NEW YORK (Reuters) - Jefferies Group Inc (JEF.N) sued Nasdaq OMX Group Inc (NDAQ.O) to recover tens of millions of dollars of alleged losses from being fraudulently induced to enter interest rate swap futures contracts.
In its unusual complaint, Jefferies said Nasdaq’s majority-owned International Derivatives Clearing Group (IDCG) clearinghouse unit repeatedly misrepresented that the contracts were “economically equivalent” to similar transactions handled in the private over-the-counter (OTC) market.
Instead, Jefferies said the transactions were not similar, and that IDCG let an unnamed counterparty take advantage by setting market prices at levels that were not economically equivalent to the OTC swaps.
The swaps contracts at issue were valued at $150 million, and the counterparty is DRW Trading Group, a Chicago-based trading firm, a person familiar with the matter said.
Jefferies is seeking compensatory and punitive damages for Nasdaq’s alleged aiding and abetting of fraud, breach of contract and other wrongdoing, according to its complaint filed Friday with the New York State Supreme Court in Manhattan.
Nasdaq said it will fight the lawsuit, which highlights what for years has been the quiet plumbing of the marketplace where trades are cleared.
Clearinghouses such as IDCG, which stand between parties to trades and guarantee their obligations, have taken on new prominence as lawmakers worldwide force OTC contracts through them to help stave off another financial crisis.
IDCG started clearing U.S. dollar-denominated interest rate swaps futures contracts in December 2008, shortly after the crisis hammered markets. It also clears OTC positions.
But according to Jefferies, a New York-based investment bank and broker-dealer, the defendants “did nothing and stood by” as their actions caused it to suffer “tens of millions of dollars in losses.”
“I’ve never heard of a case where the clearinghouse has been sued for misrepresentation of what it does,” said Donald Horwitz, former general counsel at the Options Clearing Corporation and at Merrill Lynch Futures. “Clearinghouses were basically quiet, in the background. But this is new.”
Horwitz is now managing director of Chicago-based Donald Horwitz Consulting LLC.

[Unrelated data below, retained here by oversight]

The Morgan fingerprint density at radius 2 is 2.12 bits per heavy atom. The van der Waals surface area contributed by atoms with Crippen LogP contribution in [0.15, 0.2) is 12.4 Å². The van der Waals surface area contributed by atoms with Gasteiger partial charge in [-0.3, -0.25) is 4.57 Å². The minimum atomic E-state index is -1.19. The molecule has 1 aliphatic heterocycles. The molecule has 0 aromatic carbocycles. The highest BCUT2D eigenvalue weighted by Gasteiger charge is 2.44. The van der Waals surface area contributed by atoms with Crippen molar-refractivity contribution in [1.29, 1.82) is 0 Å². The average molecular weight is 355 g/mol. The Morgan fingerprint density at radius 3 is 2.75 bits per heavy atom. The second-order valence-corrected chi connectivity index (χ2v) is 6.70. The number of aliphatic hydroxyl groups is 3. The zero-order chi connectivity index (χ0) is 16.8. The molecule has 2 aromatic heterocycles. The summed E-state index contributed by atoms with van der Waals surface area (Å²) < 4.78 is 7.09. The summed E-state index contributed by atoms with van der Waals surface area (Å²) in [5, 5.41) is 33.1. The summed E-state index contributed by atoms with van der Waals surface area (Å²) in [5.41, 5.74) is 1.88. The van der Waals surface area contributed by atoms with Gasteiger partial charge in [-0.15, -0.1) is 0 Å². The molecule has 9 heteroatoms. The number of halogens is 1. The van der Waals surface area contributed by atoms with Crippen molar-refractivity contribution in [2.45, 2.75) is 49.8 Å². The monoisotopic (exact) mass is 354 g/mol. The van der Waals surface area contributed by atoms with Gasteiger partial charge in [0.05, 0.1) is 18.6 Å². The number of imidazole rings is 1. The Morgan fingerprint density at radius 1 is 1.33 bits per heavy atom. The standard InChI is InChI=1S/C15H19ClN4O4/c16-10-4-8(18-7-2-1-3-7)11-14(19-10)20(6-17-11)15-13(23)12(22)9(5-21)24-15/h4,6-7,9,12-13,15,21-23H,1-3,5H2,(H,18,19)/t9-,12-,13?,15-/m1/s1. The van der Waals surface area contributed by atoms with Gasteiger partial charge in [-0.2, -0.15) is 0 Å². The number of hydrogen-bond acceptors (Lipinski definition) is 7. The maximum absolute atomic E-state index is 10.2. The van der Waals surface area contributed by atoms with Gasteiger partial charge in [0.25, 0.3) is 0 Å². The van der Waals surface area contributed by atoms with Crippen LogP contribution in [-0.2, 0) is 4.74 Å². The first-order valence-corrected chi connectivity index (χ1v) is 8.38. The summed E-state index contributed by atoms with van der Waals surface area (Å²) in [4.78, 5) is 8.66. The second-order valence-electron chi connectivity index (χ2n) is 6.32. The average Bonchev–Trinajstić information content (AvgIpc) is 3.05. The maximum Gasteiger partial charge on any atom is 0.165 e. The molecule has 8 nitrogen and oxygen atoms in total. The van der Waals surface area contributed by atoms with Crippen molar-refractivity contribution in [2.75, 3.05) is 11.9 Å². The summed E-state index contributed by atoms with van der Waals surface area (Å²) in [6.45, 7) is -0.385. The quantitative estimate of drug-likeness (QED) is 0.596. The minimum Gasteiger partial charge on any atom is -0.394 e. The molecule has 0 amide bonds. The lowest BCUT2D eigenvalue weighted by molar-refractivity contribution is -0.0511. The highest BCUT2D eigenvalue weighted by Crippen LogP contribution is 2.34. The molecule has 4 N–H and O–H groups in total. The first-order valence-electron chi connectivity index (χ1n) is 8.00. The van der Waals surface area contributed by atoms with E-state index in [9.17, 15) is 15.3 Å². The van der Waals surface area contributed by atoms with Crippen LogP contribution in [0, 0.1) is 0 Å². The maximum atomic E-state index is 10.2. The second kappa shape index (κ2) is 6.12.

Nasdaq spokesman Frank DeMaria said the company followed its rules and its contractual obligations to Jefferies, and that the Commodity Futures Trading Commission has told Jefferies as much. “Therefore, the suit is without merit, and we will vigorously defend against it,” he said.
Jefferies declined to comment beyond the complaint itself. DRW Chief Executive Donald Wilson did not immediately return a call seeking comment.
The lawsuit claims that the counterparty, DRW, took the other side of trades that Jefferies was “induced” to enter and, weeks later, “began a market debate” that the trades were significantly different from similar OTC trades.
Jefferies said this created confusion and steered other market participants away, leaving the clearinghouse as a “dead exchange.”
DRW is a prominent backer of Eris Exchange, which competes with IDCG.
Two DRW employees and a Columbia University professor in March co-wrote a paper that said IDCG’s valuation method for swap futures causes “substantial deviations in valuation with respect to a non-cleared interest rate swap,” according to an online abstract.
Nasdaq, a U.S. and European exchange operator, took a controlling stake in IDCG in 2008.
Larger clearinghouses run by London’s LCH.Clearnet and Chicago’s CME Group Inc (CME.O) are also battling for a piece of the estimated $350 trillion interest-rate swaps market.
Jefferies is expected on Tuesday to announce results for its fiscal third quarter ended August 31.
Nasdaq shares closed down 48 cents, or 1.9 percent, at $24.79. Jefferies shares fell 67 cents, or 4.5 percent, to $14.12.
The case is Jefferies & Co v. Nasdaq OMX Group Inc, New York State Supreme Court, New York County, No. 652560/2011.
Reporting by Jonathan Stempel and Jonathan Spicer in New York; Editing by Gerald E. McCormick and Richard Chang